Samuel Charters was a British soldier who joined the Royal Artillery at an early age. He served as a subaltern at the Cape around 1814-1816, and was promoted to captain in the latter year. In January 1838, now Major Charters, he arrived at the Cape as military secretary to the new Governor, Sir George Napier. From March that year he accompanied Napier on a seven month tour of the frontier districts. Later that same year he was sent to occupy Port Natal with about 100 men, to prevent arms from reaching the Voortrekkers through the port and prevent further clashes between them and the Zulus. He arrived on 4 December 1838, took possession of Port Natal, declared martial law in the area, confiscated all arms and ammunition, appropriated some buildings for the use of his troops, and set up an enclosed encampment later named Fort Victoria. On 20 January 1839 he set off on his return journey overland to Cape Town, after handing over command to Captain H. Jervis. He reached Grahamstown in February 1839 and returned to England in the second half of that year. His account of his experiences in South Africa and the problems faced by its inhabitants was published in the monthly United Service Journal and Naval and Military Magazine from September 1839 to February 1840.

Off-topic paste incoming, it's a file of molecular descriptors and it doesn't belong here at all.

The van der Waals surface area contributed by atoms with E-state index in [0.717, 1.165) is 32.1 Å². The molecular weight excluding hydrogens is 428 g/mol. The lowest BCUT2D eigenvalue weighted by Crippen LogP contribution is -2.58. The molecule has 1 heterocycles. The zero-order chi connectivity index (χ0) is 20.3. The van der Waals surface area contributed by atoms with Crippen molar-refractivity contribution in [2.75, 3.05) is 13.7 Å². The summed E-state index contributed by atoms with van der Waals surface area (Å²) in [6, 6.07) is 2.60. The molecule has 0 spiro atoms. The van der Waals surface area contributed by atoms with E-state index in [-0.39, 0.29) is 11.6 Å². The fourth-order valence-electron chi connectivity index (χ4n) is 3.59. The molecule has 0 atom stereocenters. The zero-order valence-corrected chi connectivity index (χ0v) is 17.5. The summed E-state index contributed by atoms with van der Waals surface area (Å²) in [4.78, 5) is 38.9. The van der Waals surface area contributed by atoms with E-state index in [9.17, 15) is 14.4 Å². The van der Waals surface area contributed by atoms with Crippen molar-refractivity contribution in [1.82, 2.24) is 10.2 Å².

Charters made some geological observations during his brief stay in Natal and on the return journey. In July 1845 Andrew G. Bain*, in a letter to the President of the Geological Society of London, refers to him as the person "who saw the ammonites near Natal", along the coast - presumably in the Cretaceous strata near the mouth of the Mtamvuna River (discovered in 1825 by H.F. Fynn*). Of more interest is Charters's article, "On a deposit of greenstone overlying sandstone in South Africa", which appeared in the Proceedings of the Geological Society of London, (1838-1842, Vol. 3, p. 102).